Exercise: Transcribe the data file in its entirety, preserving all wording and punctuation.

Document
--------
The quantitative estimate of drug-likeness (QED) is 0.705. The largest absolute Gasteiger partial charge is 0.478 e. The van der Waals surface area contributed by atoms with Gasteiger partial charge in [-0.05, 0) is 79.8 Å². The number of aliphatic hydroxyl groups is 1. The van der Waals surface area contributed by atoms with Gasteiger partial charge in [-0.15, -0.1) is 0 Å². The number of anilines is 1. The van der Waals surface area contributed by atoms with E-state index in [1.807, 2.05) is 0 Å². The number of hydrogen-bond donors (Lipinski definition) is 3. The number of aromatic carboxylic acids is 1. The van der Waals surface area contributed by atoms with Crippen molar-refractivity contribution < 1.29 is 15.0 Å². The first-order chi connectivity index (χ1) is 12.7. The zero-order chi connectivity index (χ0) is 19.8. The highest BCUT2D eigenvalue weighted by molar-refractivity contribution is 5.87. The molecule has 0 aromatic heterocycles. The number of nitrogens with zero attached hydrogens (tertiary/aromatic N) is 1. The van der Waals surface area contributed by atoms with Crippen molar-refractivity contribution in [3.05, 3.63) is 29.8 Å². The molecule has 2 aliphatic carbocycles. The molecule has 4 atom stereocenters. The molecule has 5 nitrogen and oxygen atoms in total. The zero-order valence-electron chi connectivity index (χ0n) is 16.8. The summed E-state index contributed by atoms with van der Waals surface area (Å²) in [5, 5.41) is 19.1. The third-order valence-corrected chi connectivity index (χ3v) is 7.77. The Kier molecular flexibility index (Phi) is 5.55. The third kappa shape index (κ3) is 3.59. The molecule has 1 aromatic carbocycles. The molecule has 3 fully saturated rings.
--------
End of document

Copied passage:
The quantitative estimate of drug-likeness (QED) is 0.705. The largest absolute Gasteiger partial charge is 0.478 e. The van der Waals surface area contributed by atoms with Gasteiger partial charge in [-0.05, 0) is 79.8 Å². The number of aliphatic hydroxyl groups is 1. The van der Waals surface area contributed by atoms with Gasteiger partial charge in [-0.15, -0.1) is 0 Å². The number of anilines is 1. The van der Waals surface area contributed by atoms with E-state index in [1.807, 2.05) is 0 Å². The number of hydrogen-bond donors (Lipinski definition) is 3. The number of aromatic carboxylic acids is 1. The van der Waals surface area contributed by atoms with Crippen molar-refractivity contribution < 1.29 is 15.0 Å². The first-order chi connectivity index (χ1) is 12.7. The zero-order chi connectivity index (χ0) is 19.8. The highest BCUT2D eigenvalue weighted by molar-refractivity contribution is 5.87. The molecule has 0 aromatic heterocycles. The number of nitrogens with zero attached hydrogens (tertiary/aromatic N) is 1. The van der Waals surface area contributed by atoms with Crippen molar-refractivity contribution in [3.05, 3.63) is 29.8 Å². The molecule has 2 aliphatic carbocycles. The molecule has 4 atom stereocenters. The molecule has 5 nitrogen and oxygen atoms in total. The zero-order valence-electron chi connectivity index (χ0n) is 16.8. The summed E-state index contributed by atoms with van der Waals surface area (Å²) in [5, 5.41) is 19.1. The third-order valence-corrected chi connectivity index (χ3v) is 7.77. The Kier molecular flexibility index (Phi) is 5.55. The third kappa shape index (κ3) is 3.59. The molecule has 1 aromatic carbocycles. The molecule has 3 fully saturated rings.